Note: This Guidance is no longer in effect and is for historical purposes only.
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In residential congregate settings such as dormitories, group homes, boarding houses, overnight camps, barracks, shelters, jails or prisons:
At least three probable or confirmed COVID-19 cases* within a 14-day period in epidemiologically-linked† residents and/or staff.
In non-residential congregate settings, e.g., workplaces, adult and child daycare facilities, K-12 schools and colleges/universities:
At least three probable or confirmed COVID-19 cases* within a 14-day period in people who are epidemiologically-linked† in the setting, are from different households, and are not identified as close contacts‡ of each other in any other case investigation.
For large congregate non-healthcare, non-workplace settings (e.g., 100 or more persons in a potential risk cohort), particularly those in jurisdictions with widespread community transmission, local health departments may determine that a higher absolute or proportional (e.g., 5% or 10%) number of cases may be appropriate for defining an outbreak.
Local health departments that determine that a cluster of COVID-19 cases constitutes an outbreak should report the outbreak to CDPH using the Novel Coronavirus 2019 disease outbreak condition in CalREDIE or an alternate established process.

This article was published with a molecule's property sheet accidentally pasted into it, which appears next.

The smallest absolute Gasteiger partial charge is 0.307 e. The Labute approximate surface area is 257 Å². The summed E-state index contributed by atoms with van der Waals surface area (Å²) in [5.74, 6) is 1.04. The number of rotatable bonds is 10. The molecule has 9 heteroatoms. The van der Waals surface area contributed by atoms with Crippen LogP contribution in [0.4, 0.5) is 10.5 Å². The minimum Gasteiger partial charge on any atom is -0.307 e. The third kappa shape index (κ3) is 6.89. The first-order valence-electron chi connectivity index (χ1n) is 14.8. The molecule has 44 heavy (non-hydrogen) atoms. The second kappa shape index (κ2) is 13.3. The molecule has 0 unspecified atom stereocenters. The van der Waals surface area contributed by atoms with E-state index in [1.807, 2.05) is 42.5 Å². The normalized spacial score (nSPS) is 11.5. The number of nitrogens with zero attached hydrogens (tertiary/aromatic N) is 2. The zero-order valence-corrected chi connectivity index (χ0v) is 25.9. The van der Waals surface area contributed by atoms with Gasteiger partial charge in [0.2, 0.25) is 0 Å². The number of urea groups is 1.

Local health departments may define reporting thresholds for non-healthcare, non-workplace congregate settings in their jurisdictions. A reporting threshold is the number of reported COVID-19 cases within a 14-day period in a specific setting that warrants prompt reporting by the setting to the local health department; reporting thresholds may vary by setting.
For workplace settings, when three cases are reported in a workplace within a 14-day period, employers are required to notify the local health department under current CDPH guidance. AB 685 will continue this requirement as state law when it takes effect on January 1, 2021.
Local health departments should inform non-healthcare, non-workplace congregate settings in their jurisdictions about reporting thresholds and instruct them to notify the local health department if they identify the number of cases that meets the setting specific reporting threshold.
When the reporting threshold is reached and cases are reported to the local health department, the local health department will determine if further investigation is warranted, and if investigated, whether the cases constitute an outbreak using the definitions above.
* Per the Council of State and Territorial Epidemiologists' Interim COVID-19 case definition.
Confirmed case: Meets confirmatory laboratory evidence (detection of SARS-CoV-2 RNA in a clinical or autopsy specimen using a molecular amplification test).
Probable case: Meets clinical criteria AND epidemiologic linkage‡ with no confirmatory lab testing performed for SARS-CoV-2; OR meets presumptive laboratory evidence (detection of SARS-CoV-2 by antigen test in a respiratory specimen); OR meets vital records criteria with no confirmatory laboratory evidence for SARS-CoV-2.
† Epidemiologically-linked cases include persons with close contact‡ with a confirmed or probable case of COVID-19 disease; OR a member of a risk cohort as defined by public health authorities during an outbreak. This includes persons with identifiable connections to each other such as sharing a defined physical space e.g. in an office, facility section or gathering, indicating a higher likelihood of linked spread of disease than sporadic community incidence.
‡ CDC defines close contact as being within 6 feet of an infectious case for at least 15 minutes.
Originally Published on May 18, 2020